The Reconciliation of Fire, Ice, and Eyre
Character Analysis and Symbolism of St. John Rivers with Jane Eyre in the novel Jane Eyre
Through Jane’s internal struggle with St. John, Bronte utilizes an ice motif to examine the surrender of passion to cold rational piety and the consequential unhealthy depravity of the individual’s condition.Observing St. John, Jane notes the “cold cumbrous” aurathat he possesses yet strongly asserts that he is “a good man,” doing “what was good and great, certainly” (393). Through passionate judgment, Jane recognizes the “cumbrous” coldness that underlies St. John’s character. However, her reason, influenced and almost inculcated by St. John, overpowers her emotional examination. She rationally yet too simply connects that St. John’s unwavering Christian devotion makes him “a good man,” and thus concludes that he is only capable of doing the “good and great,” the moral.Through Jane’s early disregard of her instinctual passion of fire and embrace of logic and – unknowingly – rhetorical fallacy, Brontë utilizes the initial “cold cumbrous” imagery of ice to foreshadow the impending snowstorm of anguish that Jane obliviously enters.
As Jane endures St. John’s tasks of learning Hindustani and rationally obeys, she experiences “icy kisses…freezing spells” and ignores the turbulent passion that inwardly shouts of the inequities of “disowning half my nature, stifling half my faculties” (397-398). By employing the ice motifs of “icy kisses” and “freezing spells” that “[stifle] half [of Jane’s] faculties,” Bronte evokes a sense of arctic frigidity that barricades and internally pains Jane in an icy prison of control. Brontë further suggests that without passion, “half my nature,” Jane is semi-aware of the patriarchal dominance that St. John exerts through his “spell” of control and Divine Providence.His freezing spells “appear to cloud and obscure [Eyre’s] judgment” (La Monaca 3).Subduing emotional passion for the logical follow of St. John and thus God’s will, Jane continues to wish to please him, but eventually “[awakes]…trembling and quivering…the convulsion of despair” (Brontë 367) and exclaiming that “to burn inwardly…would be unendurable!” (408). Through Jane’s “convulsion of despair,” Bronte uses her boiling anguish right after the usage of the ice motif to illuminate the extreme degree of Jane’s depravity and highlight the unhealthiness of an unbalance between passionate self-indulgence and cold rational self-restraint. Additionally, Jane’s suppressed passion “awakes,” empowering her to emotionally melt the “unendurable” dehumanizing ice of frigid female oppression imposed by St. John. Thus, Bronte uses the ice motif and Jane’s internal boiling conflict with St. John to examine that passion rekindles the flames of spiritual healthiness and ultimately feminism strength.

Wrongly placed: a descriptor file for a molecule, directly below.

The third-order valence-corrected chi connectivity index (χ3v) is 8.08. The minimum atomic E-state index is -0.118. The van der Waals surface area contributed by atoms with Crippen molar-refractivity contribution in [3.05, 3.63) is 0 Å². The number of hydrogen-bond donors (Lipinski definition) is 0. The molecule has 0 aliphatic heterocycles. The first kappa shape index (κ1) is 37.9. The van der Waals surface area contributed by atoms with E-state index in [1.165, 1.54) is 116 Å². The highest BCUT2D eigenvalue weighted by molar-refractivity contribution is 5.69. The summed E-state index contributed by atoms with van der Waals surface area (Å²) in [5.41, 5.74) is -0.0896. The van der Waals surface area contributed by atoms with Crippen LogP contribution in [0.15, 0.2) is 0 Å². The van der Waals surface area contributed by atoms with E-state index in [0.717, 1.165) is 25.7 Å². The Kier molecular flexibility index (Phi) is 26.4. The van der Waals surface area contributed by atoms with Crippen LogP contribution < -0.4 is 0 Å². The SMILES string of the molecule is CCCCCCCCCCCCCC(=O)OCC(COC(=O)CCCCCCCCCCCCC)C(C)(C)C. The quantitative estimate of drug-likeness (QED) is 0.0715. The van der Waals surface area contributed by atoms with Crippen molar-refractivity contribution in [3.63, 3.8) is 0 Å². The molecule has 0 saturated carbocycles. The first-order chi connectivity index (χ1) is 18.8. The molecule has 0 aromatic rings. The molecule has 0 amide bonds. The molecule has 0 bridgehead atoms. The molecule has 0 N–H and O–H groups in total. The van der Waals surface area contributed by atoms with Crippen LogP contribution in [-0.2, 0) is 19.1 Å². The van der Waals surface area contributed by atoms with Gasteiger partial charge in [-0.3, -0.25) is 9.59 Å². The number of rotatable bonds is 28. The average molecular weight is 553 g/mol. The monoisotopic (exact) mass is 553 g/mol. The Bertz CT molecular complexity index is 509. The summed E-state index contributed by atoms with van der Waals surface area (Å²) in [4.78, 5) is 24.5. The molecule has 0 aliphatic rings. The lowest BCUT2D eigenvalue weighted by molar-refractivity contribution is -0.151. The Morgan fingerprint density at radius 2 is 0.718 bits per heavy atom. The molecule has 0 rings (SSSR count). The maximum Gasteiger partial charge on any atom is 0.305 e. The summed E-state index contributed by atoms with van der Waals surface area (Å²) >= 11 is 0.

Brontë, Charlotte. Jane Eyre. New York: Oxford University Press, 1975. Print.
Gilbert, Sandra M., and Susan Gubar. “A Dialogue of Self and Soul: Plain Jane’s Progress.”
The Madwoman in the Attic. New Haven: Yale University Press, 1976. Print.
Lamonaca, Maria. “Jane’s Crown of Thorns: Feminism and Christianity in Jane Eyre.” Studies in the Novel. 34.3 (2002): 245-263.
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